That’s (Not) the Tea

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Humans have a particular penchant for using beverages as markers of identity. I’ve seen friends get into legitimate fights over gin versus vodka martinis. I’ve read essays on how the whole country of Italy is right to not allow you milk in your coffee after 10 a.m. And of course, a “beverage girlie” is now a whole thing you can be. But no argument has had more staying power, perhaps, than that of tea versus coffee. What brown liquid you use to satiate your caffeine addiction is very important! And right now, England is apparently furious at America over tea.

Michelle Francl, a chemistry professor at Bryn Mawr College, just published Steeped: The Chemistry of Tea, an analysis of chemical compounds in a variety of teas and the experiments that result in what Francl claims is the perfect brew. In addition to using loose leaves and adding warm milk after the tea has steeped, she determines that tea is made better by adding salt to the cup.

Monocles dropped. People spat out their marmalade toast. Other reactions based entirely on English stereotypes happened. Coverage of Francl’s book focused on her American heritage. “A scientist from the country where you can find tea being made with lukewarm water from the tap claims to have found the recipe for a perfect cuppa,” writes the Guardian. The Telegraph asks, “What do Americans know about the British cup of tea?”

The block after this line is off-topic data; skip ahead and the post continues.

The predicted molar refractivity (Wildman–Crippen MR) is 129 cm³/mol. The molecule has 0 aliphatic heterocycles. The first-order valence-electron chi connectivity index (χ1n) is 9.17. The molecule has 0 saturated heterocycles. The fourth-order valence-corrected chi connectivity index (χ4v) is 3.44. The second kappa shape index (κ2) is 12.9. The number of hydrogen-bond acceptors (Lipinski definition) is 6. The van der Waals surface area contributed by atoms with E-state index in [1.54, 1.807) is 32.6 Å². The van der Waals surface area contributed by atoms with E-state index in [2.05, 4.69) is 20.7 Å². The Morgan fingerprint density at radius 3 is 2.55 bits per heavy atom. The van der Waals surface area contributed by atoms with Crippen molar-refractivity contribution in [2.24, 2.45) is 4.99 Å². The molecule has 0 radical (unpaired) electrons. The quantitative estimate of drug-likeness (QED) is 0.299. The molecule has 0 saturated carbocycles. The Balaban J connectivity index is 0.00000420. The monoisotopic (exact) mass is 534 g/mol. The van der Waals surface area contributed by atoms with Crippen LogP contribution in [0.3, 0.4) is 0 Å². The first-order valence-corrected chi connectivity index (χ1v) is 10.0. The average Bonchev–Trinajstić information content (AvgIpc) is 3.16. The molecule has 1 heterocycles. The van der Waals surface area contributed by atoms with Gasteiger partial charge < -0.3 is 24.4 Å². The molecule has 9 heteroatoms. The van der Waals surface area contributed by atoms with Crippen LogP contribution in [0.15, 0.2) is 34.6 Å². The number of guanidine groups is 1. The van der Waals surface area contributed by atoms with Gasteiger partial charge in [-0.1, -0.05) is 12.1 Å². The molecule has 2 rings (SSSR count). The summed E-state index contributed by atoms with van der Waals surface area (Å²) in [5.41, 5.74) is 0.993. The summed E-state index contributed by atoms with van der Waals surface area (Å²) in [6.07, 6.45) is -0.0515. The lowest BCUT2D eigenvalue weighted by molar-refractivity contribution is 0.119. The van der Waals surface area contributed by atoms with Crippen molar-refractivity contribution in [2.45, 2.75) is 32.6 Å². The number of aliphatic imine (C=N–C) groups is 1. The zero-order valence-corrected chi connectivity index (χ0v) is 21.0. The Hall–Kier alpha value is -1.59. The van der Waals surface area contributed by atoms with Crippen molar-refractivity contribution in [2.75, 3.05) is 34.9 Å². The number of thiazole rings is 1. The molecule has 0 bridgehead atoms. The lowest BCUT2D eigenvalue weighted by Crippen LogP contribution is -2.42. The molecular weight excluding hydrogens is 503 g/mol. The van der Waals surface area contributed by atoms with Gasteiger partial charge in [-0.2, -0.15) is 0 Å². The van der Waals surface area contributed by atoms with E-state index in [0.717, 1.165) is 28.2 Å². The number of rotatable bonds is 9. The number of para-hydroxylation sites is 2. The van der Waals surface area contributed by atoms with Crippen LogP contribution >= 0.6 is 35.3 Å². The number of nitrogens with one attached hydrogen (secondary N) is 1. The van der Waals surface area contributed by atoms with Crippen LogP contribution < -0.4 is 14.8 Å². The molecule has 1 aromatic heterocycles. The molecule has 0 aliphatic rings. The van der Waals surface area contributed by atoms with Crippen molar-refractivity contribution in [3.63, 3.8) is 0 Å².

The “drama,” such that it is, even resulted in the U.S. Embassy in London issuing a press release. “Tea is an elixir of camaraderie, a sacred bond that unites us as nations,” writes a country that prefers coffee beans from the people of the Red Sea, to the country that prefers tea leaves stolen from Asia. “We cannot stand idly by as such an outrageous proposal threatens the very foundation of our Special Relationship.” The press release calls adding salt to tea “unthinkable,” and ends with a joke about how Americans microwave tea, which is also the way my Indian father makes it.

It is one of England’s great pastimes to shit on America for the quality of its tea. And sure, a bag of Lipton in a mug of hot diner water isn’t great. But just as Brits didn’t invent enjoying tea, Francl didn’t invent the idea of adding salt. Kashmiri noon chai is brewed with baking soda, and finished with milk and salt. Salt in tea has history in China and Tibet as well. It’s a tradition that existed long before the Brits even became aware of the drink and made it part of their identity. And anyway, maybe you can’t get a “perfect cuppa” in America, but I can’t get a good iced coffee in Europe either. It’s called experiencing new cultures. Deal with it.

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